A quick one-two on the right-hand side led to Aaron Ofoyirwoth breaking free and crossing the ball to Mbalaga, who bicycle-kicked it onto the crossbar- well over the line; hence crediting a goal for UCU.  

However, Cardinals midfielder, Ivan Mutebi foresees a tough season for his team, yet with determination. “We have to be a patient team because the majority of the teams we are going to face will always try and deny us space in which to play on top of our game,” he said. 

Head coach, Jimmy Mwera praised the team’s resilience after getting a win in a hard-contested game. “We were slow out of the blocks today, but the team showed the winning mentality and culture to be resilient and patience in order to wait for the right time,” he said. 

The Cardinals have moved to the top of the table with seven points, having played three victorious games previously, and they will look to win the group and advance to the next round. 

They will face the International University of East Africa next in the University Football League in Group A.

German footballer joins UCU Lady Cardinals

By Michael Kisekka
On February 19, 2022, when the Uganda Christian University (UCU) women football team won a game by 5-0, it was not an ordinary victory for the squad.

That victory for the UCU Lady Cardinals was against the defending champions, the Lady Doves. That game also marked the debut of Sinah Rother, a 19-year-old German footballer who recently joined the UCU side.

“That victory was a statement and a warning to the other teams about what we are capable of doing,” Sinah, who plays on the right wing, said. The Lady Cardinals and the Lady Doves are among the teams in Uganda’s top flight women’s football league.

“When I completed school in Germany last year, I looked for an academic institution of higher learning in Africa with a good female football team and I was directed to Uganda Christian University,” she said.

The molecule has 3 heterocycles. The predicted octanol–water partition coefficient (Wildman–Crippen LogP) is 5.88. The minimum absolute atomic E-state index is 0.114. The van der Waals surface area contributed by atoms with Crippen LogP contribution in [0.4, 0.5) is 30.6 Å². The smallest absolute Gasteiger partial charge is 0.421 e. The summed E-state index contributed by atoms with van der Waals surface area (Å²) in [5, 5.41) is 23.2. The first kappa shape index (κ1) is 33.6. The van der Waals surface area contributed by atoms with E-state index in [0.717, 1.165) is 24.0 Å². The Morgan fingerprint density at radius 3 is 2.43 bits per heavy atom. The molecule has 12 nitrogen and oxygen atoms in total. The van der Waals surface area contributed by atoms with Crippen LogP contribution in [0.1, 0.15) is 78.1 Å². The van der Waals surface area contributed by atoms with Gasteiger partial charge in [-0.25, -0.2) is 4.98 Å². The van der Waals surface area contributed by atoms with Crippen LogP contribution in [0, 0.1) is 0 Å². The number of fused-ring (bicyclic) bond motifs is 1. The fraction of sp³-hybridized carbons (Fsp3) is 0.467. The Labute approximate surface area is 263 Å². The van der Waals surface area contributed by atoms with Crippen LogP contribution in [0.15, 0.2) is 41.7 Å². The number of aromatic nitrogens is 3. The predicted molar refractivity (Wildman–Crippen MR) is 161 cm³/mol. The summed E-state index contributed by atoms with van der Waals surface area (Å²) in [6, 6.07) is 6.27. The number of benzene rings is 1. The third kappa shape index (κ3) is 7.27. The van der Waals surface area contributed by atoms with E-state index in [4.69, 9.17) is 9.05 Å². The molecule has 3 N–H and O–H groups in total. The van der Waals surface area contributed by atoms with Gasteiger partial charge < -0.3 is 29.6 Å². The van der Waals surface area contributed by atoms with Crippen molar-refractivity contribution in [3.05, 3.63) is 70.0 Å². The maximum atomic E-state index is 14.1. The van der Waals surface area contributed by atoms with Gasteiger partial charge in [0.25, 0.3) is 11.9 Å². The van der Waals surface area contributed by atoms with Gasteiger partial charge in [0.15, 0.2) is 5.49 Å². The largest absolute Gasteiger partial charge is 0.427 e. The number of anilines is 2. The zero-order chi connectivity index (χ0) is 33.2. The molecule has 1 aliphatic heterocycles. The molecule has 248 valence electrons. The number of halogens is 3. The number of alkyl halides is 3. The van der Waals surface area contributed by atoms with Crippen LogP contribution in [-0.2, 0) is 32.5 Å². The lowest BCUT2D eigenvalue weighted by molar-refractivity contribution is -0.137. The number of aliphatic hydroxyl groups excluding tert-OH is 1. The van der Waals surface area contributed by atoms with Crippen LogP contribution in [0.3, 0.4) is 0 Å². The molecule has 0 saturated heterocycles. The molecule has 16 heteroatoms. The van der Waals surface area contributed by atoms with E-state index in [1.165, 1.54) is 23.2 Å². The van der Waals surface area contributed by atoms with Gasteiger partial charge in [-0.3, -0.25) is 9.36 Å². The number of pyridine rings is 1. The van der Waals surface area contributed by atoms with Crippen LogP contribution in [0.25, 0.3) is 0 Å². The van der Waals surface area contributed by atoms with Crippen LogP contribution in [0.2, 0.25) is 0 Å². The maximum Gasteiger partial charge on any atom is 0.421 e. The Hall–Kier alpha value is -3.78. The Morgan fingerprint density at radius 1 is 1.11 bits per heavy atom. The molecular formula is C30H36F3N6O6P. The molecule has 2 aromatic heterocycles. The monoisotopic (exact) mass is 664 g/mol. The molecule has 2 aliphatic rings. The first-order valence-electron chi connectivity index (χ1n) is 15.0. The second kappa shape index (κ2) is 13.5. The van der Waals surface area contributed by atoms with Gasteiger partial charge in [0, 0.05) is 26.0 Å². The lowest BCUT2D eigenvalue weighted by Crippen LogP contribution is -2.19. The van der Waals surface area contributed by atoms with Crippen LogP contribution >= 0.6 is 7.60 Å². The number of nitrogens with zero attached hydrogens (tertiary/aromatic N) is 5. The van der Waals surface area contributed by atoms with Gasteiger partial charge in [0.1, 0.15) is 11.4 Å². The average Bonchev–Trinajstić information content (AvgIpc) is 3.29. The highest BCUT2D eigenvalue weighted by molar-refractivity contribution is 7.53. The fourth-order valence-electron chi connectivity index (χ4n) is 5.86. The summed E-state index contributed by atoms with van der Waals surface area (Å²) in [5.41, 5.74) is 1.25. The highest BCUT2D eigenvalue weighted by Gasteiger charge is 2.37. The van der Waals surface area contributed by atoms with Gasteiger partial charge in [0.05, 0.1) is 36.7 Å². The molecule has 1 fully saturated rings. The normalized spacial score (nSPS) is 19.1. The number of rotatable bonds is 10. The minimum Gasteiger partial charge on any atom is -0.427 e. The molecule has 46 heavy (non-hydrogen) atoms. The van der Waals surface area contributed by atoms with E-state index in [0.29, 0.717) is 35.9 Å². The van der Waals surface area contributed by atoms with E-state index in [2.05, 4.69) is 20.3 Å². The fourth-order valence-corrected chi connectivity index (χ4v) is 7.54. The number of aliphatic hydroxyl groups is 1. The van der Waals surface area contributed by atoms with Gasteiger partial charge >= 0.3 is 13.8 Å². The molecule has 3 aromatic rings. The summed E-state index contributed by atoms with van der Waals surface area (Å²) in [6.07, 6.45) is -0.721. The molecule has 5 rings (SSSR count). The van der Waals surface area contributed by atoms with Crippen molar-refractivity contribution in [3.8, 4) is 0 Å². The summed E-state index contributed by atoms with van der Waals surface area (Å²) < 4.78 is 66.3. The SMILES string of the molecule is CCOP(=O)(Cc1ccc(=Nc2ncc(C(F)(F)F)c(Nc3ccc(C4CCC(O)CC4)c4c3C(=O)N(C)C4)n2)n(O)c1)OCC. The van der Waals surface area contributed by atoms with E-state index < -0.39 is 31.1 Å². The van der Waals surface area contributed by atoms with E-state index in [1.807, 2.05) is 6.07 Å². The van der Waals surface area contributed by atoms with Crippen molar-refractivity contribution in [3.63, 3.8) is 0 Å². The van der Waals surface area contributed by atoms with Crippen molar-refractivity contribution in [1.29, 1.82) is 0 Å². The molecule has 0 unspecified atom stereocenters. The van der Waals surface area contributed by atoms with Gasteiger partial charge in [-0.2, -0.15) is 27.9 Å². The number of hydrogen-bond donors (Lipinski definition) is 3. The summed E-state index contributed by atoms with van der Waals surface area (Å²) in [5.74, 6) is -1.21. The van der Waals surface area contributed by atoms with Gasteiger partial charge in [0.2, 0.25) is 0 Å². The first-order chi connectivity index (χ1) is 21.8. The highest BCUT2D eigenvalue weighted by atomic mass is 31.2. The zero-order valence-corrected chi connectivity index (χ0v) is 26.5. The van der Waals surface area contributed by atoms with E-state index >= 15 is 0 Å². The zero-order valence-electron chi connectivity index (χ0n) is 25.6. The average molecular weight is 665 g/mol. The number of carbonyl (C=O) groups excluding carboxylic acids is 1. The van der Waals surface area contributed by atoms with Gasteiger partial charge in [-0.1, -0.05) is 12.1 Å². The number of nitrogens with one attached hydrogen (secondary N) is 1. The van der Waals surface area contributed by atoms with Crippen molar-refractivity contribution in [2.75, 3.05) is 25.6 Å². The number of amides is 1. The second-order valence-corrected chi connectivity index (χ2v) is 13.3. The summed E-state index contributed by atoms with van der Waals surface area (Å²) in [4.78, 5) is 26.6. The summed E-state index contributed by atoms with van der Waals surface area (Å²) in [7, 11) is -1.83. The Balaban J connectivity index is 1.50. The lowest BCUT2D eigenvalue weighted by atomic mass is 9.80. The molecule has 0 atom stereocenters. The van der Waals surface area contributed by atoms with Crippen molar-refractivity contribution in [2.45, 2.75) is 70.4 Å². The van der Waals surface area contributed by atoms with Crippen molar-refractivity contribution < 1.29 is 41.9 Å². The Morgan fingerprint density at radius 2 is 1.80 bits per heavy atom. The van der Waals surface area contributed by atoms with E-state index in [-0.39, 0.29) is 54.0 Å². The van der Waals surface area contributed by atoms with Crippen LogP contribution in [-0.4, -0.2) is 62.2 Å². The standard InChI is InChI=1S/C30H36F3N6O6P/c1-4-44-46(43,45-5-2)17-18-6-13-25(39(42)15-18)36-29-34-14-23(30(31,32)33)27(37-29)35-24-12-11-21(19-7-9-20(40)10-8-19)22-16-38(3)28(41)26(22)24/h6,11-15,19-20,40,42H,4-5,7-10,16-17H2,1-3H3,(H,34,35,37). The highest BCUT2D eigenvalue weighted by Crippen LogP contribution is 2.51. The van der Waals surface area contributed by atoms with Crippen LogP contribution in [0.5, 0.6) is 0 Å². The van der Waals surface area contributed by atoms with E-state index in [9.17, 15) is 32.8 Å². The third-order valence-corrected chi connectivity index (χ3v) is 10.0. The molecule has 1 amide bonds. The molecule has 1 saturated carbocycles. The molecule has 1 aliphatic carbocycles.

Sinah Rother
Sinah Rother

Sinah said she was motivated to come to Uganda by her coaches in Germany, who told her that the Federation of Uganda Football Associations (FUFA) Women Super League was competitive and physical enough for her.

‘‘I wanted to play and compete in the best team in Uganda and that is how I ended up with the UCU Lady Cardinals,’’ she said.

When she arrived in January 2022, Sinah was told to register with FUFA, in order to be eligible to play football for the UCU Lady Cardinals.

“I had to get a football work permit and acquire a license to register as a female player with the FUFA Women’s Super League,” Sinah recalls.

Despite the hurdle, she is aware of how important the opportunity is. “Getting a chance to play for the UCU Lady Cardinals is a big opportunity for me and an experience of a lifetime life,” said Sinah, who wants to help the team win more trophies. Her coach, Simon Asiimwe said the team will benefit from her technical ability and game reading capability.

“I was overwhelmed by the support and the love the ladies showered me with. It made me feel at home and has enabled me to settle in fast,” she added.

Sinah’s biggest challenge, though, are the higher temperatures in Uganda, compared to the cold temperatures she is used to back in Germany, where she plans to return in two years.

“We were all excited when we got to know Sinah was joining the Lady Cardinals,” said Mercy Nabuloobi, the assistant team captain. “When we observed her train with us on the first day, we straight away knew that she was a great addition to the team.”

Hassifah Nassuna, the team’s captain, said Sinah’s exceptional talent will “help the team win the trophy this season.”

A second born of two children of Thomas Rother and Anke Rother, Sinah started playing football at the age of six with VFL Rheda. She then joined FSV Gütersloh and, later, DSC Arminia Bielefeld, where she has been for the past three years.

UCU School of Medicine gets added spiritual infusion

By Patty Huston-Holm with Muduku Derrick Brian and Jimmy Siyasa
First, there were five. Then 10.  And on a spring day and under a white tent shelter below darkening skies, there were 50. On the Ides of March 2022, half of the 100 blue plastic chairs in the pavilion were filled by Uganda Christian University’s (UCU) School of Medicine (SoM) doctor hopefuls.